}

If you don't know the arrays contain the same elements, it doesn't make sense to do what you're asking.

Judging by the thing you linked, it's likely that you're trying to determine whether the arrays contain the same elements. In that case, the question you're asking isn't the question you mean to ask, and a sort-based approach may not be what you want at all. Instead, I recommend a count-based algorithm.

  1. Compare the lengths of the arrays. If they're different, the arrays do not contain the same elements; return false. If the lengths are equal, continue.
  2. Iterate through the first array and associate each element with a count of how many times you've seen it. It may be necessary or convenient to maintain counts for items of different data types differently. (If you maintain counts for objects by giving them a new property, delete the new properties before you return.)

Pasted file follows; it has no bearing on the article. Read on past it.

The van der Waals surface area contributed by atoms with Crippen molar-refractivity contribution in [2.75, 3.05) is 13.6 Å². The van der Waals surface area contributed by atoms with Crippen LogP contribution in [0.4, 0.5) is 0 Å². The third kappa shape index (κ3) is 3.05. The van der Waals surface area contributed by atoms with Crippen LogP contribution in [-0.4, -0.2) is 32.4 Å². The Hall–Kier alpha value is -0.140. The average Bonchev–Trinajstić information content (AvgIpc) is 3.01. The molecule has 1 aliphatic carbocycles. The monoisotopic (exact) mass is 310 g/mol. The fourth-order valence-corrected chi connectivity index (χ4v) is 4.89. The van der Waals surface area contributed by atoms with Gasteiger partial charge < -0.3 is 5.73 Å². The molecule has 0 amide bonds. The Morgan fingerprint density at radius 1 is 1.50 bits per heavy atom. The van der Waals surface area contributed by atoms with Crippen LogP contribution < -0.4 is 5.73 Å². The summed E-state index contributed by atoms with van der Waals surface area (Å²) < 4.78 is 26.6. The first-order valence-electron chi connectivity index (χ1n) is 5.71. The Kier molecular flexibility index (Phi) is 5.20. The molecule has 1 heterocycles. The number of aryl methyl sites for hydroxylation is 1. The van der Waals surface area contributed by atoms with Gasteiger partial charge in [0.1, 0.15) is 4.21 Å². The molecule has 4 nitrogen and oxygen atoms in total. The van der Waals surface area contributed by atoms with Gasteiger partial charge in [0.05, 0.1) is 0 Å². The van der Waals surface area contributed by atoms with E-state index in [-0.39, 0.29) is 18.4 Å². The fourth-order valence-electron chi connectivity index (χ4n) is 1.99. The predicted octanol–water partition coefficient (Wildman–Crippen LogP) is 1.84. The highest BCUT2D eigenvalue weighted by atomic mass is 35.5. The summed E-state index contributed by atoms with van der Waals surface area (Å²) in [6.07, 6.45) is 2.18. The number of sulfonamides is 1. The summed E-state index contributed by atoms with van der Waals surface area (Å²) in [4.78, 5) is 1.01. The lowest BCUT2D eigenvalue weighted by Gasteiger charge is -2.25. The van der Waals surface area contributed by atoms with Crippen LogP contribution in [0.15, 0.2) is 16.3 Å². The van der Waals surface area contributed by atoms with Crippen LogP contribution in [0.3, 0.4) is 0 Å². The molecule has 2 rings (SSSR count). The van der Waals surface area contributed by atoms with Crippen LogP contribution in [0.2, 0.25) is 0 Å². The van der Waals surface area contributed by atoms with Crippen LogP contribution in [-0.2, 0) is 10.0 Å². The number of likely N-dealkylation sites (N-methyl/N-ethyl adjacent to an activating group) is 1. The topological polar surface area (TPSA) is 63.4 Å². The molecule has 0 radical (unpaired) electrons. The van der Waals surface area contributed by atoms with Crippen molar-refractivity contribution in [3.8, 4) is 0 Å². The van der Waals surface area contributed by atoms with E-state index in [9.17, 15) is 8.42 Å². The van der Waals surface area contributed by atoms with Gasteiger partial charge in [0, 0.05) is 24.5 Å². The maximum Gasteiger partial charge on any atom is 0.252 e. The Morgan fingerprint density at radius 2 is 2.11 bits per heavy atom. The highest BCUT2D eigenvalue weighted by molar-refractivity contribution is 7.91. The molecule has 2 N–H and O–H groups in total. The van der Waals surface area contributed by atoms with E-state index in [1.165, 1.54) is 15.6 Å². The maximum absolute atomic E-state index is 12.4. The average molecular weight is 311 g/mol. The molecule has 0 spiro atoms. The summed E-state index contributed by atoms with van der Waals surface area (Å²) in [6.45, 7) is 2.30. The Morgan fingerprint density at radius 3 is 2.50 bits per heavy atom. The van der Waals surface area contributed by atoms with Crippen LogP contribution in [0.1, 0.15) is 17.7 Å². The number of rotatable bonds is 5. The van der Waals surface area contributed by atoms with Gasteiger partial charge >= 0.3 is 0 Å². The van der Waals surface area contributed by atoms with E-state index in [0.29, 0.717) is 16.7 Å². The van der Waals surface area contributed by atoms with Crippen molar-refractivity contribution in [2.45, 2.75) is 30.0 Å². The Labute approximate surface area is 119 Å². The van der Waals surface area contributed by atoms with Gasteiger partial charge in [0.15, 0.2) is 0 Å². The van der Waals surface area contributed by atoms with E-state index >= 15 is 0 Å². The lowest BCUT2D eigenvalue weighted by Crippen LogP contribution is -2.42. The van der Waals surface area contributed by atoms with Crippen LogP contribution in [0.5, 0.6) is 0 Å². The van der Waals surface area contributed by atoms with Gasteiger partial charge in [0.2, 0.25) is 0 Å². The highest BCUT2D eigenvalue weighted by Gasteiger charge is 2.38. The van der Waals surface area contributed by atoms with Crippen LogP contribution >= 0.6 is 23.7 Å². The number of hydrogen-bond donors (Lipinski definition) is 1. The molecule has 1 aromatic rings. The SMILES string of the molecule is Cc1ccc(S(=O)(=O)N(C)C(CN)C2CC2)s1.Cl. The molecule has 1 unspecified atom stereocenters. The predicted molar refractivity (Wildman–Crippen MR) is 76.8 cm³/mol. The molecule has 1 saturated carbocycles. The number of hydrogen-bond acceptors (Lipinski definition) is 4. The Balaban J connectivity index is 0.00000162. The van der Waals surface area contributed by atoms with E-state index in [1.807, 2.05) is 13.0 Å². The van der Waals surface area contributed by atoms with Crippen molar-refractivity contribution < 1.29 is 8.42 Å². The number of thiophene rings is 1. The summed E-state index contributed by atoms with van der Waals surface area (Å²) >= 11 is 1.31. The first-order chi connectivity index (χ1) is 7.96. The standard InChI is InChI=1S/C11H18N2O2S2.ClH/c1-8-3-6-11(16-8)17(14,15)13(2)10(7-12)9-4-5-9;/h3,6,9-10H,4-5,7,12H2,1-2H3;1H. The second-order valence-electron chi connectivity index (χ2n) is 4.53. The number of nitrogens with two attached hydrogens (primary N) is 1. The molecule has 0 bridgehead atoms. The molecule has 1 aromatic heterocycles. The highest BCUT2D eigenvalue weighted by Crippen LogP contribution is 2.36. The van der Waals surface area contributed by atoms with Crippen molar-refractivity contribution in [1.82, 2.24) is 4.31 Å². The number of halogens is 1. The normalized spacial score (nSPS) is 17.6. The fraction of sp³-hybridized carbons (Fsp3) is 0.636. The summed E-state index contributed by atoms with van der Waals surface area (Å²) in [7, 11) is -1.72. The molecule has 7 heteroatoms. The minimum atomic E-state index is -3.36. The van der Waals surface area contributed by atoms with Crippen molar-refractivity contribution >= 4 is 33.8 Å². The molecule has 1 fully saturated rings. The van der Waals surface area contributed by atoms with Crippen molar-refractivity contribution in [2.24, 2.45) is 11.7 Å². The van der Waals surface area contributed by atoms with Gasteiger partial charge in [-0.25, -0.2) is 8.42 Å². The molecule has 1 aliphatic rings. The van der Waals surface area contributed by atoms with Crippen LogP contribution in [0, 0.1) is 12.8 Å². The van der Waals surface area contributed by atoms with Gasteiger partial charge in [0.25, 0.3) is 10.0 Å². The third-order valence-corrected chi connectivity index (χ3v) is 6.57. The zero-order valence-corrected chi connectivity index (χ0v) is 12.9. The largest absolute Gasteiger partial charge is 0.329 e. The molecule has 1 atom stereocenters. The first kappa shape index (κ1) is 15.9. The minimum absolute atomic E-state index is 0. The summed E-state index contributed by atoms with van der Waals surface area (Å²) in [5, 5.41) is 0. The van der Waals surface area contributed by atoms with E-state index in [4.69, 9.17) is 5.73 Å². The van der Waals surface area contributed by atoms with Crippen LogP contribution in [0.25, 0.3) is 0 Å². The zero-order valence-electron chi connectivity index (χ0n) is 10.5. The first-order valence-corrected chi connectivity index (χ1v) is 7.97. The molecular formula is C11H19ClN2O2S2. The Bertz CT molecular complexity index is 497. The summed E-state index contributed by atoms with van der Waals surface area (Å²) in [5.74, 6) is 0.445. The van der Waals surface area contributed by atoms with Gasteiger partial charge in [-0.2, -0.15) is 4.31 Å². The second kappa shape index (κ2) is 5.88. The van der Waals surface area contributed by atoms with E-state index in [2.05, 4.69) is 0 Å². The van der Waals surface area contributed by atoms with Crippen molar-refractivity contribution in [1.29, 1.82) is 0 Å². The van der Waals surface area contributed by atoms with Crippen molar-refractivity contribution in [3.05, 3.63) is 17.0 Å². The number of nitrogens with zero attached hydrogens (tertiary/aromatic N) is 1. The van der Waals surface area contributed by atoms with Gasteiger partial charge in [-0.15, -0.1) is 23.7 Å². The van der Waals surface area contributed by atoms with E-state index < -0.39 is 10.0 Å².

3. Iterate through the second array. For each element,
    1. If no count is recorded for the element, return false.
    2. If the count for the element is positive, decrease it by 1.
    3. If the count for the element is 0, the element appears more times in the second array than in the first. Return false.
  4. Return true.

If step 4 is reached, every item appears at least as many times in the first array as it does in the second. Otherwise, it would have been detected in step 3.1 or 3.3. If any item appeared more times in the first array than in the second, the first array would be bigger, and the algorithm would have returned in step 1. Thus, the arrays must contain the same elements with the same number of repetitions.

share|improve this answer